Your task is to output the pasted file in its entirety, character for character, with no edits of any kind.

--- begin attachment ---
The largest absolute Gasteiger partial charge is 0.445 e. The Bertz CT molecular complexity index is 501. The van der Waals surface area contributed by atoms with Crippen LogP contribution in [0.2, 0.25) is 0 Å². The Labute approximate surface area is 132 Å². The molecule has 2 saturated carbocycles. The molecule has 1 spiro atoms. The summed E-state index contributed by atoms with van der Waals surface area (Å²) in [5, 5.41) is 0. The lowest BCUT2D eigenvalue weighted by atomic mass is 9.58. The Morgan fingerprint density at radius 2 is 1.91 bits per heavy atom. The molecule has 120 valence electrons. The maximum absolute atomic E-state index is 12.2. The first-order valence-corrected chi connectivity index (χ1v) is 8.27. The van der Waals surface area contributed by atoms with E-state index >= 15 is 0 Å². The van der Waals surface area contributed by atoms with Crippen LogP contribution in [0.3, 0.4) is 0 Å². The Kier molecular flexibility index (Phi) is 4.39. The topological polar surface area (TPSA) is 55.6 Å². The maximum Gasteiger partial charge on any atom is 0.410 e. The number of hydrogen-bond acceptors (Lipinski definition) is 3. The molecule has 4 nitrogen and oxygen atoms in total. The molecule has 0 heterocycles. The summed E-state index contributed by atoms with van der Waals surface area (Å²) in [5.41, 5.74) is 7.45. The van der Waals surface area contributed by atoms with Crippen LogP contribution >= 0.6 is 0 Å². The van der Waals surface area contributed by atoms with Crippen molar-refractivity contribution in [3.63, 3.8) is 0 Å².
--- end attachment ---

The largest absolute Gasteiger partial charge is 0.445 e. The Bertz CT molecular complexity index is 501. The van der Waals surface area contributed by atoms with Crippen LogP contribution in [0.2, 0.25) is 0 Å². The Labute approximate surface area is 132 Å². The molecule has 2 saturated carbocycles. The molecule has 1 spiro atoms. The summed E-state index contributed by atoms with van der Waals surface area (Å²) in [5, 5.41) is 0. The lowest BCUT2D eigenvalue weighted by atomic mass is 9.58. The Morgan fingerprint density at radius 2 is 1.91 bits per heavy atom. The molecule has 120 valence electrons. The maximum absolute atomic E-state index is 12.2. The first-order valence-corrected chi connectivity index (χ1v) is 8.27. The van der Waals surface area contributed by atoms with E-state index >= 15 is 0 Å². The van der Waals surface area contributed by atoms with Crippen LogP contribution in [0.3, 0.4) is 0 Å². The Kier molecular flexibility index (Phi) is 4.39. The topological polar surface area (TPSA) is 55.6 Å². The maximum Gasteiger partial charge on any atom is 0.410 e. The number of hydrogen-bond acceptors (Lipinski definition) is 3. The molecule has 4 nitrogen and oxygen atoms in total. The molecule has 0 heterocycles. The summed E-state index contributed by atoms with van der Waals surface area (Å²) in [5.41, 5.74) is 7.45. The van der Waals surface area contributed by atoms with Crippen LogP contribution >= 0.6 is 0 Å². The van der Waals surface area contributed by atoms with Crippen molar-refractivity contribution in [3.63, 3.8) is 0 Å².